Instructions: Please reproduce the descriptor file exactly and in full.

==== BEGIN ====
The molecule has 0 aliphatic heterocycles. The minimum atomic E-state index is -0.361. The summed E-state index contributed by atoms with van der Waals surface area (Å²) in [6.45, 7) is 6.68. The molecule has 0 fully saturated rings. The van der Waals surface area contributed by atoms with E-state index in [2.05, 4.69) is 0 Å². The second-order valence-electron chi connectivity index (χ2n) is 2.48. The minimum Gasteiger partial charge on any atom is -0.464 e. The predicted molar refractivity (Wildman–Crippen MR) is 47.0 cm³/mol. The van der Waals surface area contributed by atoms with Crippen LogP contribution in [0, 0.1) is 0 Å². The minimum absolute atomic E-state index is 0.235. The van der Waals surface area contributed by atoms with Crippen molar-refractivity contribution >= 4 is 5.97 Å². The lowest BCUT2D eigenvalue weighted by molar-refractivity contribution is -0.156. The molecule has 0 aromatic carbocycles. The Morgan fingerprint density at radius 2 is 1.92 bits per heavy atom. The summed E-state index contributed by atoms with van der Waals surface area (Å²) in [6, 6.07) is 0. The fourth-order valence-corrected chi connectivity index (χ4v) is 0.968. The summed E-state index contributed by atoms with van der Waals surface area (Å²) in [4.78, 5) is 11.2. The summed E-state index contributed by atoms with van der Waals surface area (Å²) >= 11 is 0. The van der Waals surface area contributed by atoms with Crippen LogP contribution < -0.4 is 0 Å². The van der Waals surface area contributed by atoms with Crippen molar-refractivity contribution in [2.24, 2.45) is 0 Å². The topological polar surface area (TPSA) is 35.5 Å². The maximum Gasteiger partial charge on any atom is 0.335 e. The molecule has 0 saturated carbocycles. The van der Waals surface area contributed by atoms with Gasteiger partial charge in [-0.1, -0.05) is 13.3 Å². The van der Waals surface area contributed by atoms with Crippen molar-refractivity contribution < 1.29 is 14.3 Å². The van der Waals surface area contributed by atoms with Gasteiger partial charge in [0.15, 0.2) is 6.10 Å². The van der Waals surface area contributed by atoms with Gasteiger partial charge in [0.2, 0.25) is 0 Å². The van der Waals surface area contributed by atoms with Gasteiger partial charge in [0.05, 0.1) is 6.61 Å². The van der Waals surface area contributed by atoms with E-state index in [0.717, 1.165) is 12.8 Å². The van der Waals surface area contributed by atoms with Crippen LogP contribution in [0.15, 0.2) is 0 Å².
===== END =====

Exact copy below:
The molecule has 0 aliphatic heterocycles. The minimum atomic E-state index is -0.361. The summed E-state index contributed by atoms with van der Waals surface area (Å²) in [6.45, 7) is 6.68. The molecule has 0 fully saturated rings. The van der Waals surface area contributed by atoms with E-state index in [2.05, 4.69) is 0 Å². The second-order valence-electron chi connectivity index (χ2n) is 2.48. The minimum Gasteiger partial charge on any atom is -0.464 e. The predicted molar refractivity (Wildman–Crippen MR) is 47.0 cm³/mol. The van der Waals surface area contributed by atoms with Crippen LogP contribution in [0, 0.1) is 0 Å². The minimum absolute atomic E-state index is 0.235. The van der Waals surface area contributed by atoms with Crippen molar-refractivity contribution >= 4 is 5.97 Å². The lowest BCUT2D eigenvalue weighted by molar-refractivity contribution is -0.156. The molecule has 0 aromatic carbocycles. The Morgan fingerprint density at radius 2 is 1.92 bits per heavy atom. The summed E-state index contributed by atoms with van der Waals surface area (Å²) in [6, 6.07) is 0. The fourth-order valence-corrected chi connectivity index (χ4v) is 0.968. The summed E-state index contributed by atoms with van der Waals surface area (Å²) in [4.78, 5) is 11.2. The summed E-state index contributed by atoms with van der Waals surface area (Å²) >= 11 is 0. The van der Waals surface area contributed by atoms with Crippen LogP contribution < -0.4 is 0 Å². The van der Waals surface area contributed by atoms with Crippen molar-refractivity contribution in [2.24, 2.45) is 0 Å². The topological polar surface area (TPSA) is 35.5 Å². The maximum Gasteiger partial charge on any atom is 0.335 e. The molecule has 0 saturated carbocycles. The van der Waals surface area contributed by atoms with Gasteiger partial charge in [-0.1, -0.05) is 13.3 Å². The van der Waals surface area contributed by atoms with Crippen molar-refractivity contribution < 1.29 is 14.3 Å². The van der Waals surface area contributed by atoms with Gasteiger partial charge in [0.15, 0.2) is 6.10 Å². The van der Waals surface area contributed by atoms with Gasteiger partial charge in [0.2, 0.25) is 0 Å². The van der Waals surface area contributed by atoms with Gasteiger partial charge in [0.05, 0.1) is 6.61 Å². The van der Waals surface area contributed by atoms with E-state index in [0.717, 1.165) is 12.8 Å². The van der Waals surface area contributed by atoms with Crippen LogP contribution in [0.15, 0.2) is 0 Å².